At the other side we were met with the next target smack bang in front of us with a zig zag path to the summit.  Nothing else for it but a head down and march on tactic and to make things easier I got my poles out.  What didn’t make it easier was the sudden hail shower which battered us from the right and coupled with the sudden wind made the conditions suddenly interesting.  Waterproofs on, cameras away and we ventured upwards to the summit of Stob Core a Chairn.  At the top the weather was closing in a little and we were starting to get conscious of the time. 

The rest of the route was ahead of us and we still had 2 biggies and the devils ridge but only about 6 hrs left to play with.  Now 6 hrs on a normal walk would be sufficient but this was no normal walk and towards the base of Stob Core a Chairn we decided to abandon the ring and head back.  Extremely disappointing but safer and definitely the right decision.

Back over Stob Core a Chairn we went and then at the base decided on a path to the right which would take us round the other 2 peaks rather than back over.  

It was a long plod round the side of the hills but the reward was that the Big Ben almost lost his hat so we could see the summit.  The views throughout the day had been amazing and the weather for the best part had been kind.

It wasn’t looking too clever at this point and by the time we had retraced our steps to the point we met with the path we’d come up on it was getting very overcast indeed.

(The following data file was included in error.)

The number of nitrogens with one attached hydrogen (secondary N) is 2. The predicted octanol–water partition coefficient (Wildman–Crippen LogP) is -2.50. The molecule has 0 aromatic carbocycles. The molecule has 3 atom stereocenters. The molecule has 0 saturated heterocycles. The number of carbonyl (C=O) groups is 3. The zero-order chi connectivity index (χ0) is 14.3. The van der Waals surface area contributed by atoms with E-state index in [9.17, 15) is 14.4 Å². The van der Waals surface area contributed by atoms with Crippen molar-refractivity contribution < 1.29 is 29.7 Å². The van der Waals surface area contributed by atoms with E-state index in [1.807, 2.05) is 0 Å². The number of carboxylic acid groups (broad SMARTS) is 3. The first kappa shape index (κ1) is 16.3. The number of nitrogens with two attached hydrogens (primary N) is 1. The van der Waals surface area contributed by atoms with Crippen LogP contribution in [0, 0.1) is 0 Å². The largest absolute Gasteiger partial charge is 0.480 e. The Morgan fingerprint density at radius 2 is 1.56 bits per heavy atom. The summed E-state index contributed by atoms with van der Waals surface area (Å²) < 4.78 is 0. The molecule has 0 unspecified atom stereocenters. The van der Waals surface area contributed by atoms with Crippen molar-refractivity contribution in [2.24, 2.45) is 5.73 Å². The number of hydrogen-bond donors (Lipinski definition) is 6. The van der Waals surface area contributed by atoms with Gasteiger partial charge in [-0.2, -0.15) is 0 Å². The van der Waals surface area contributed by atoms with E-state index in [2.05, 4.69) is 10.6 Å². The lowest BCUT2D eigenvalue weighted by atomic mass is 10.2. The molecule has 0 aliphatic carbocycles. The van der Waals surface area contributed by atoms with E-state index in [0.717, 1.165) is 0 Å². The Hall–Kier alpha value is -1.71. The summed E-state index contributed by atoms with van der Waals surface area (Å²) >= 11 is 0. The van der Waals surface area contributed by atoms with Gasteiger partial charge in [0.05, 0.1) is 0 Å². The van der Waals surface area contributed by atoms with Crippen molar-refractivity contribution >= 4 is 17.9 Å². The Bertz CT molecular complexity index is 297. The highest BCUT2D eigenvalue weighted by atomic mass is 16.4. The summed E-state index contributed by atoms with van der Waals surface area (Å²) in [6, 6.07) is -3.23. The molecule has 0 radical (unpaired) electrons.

On the downward path I realised that we’d have to do the metal rope bridge again but with wobbly legs and wet feet I wasn’t sure I had it in me so we decided to look for a place to cross the river before we even got to the bridge.  This would mean we’d miss out the boggy bit too.

Once we’d reached the river finding a place to cross was proving more difficult and it was at that point the rain started.  Heavy rain, you know, the kind that wets you.  Well my feet were already wet from the mornings escapade so I ended up just wading through the river.  Sod it, I wasn’t going to get any wetter really.

One last look at the falls and we were back along the path towards the car.  It was 7pm by this time and there were loads of people on the path heading for the falls.  After dinner walk?  Who knows.
The Ring of Steall had beaten us today but we’d be ready for it another time.  Its certainly not one for the faint hearted but with a little more preparation and a little less flaffing about at the river early doors and we might have stood a chance.

Next time …… afterall those gorgeous hills aren’t going anywhere.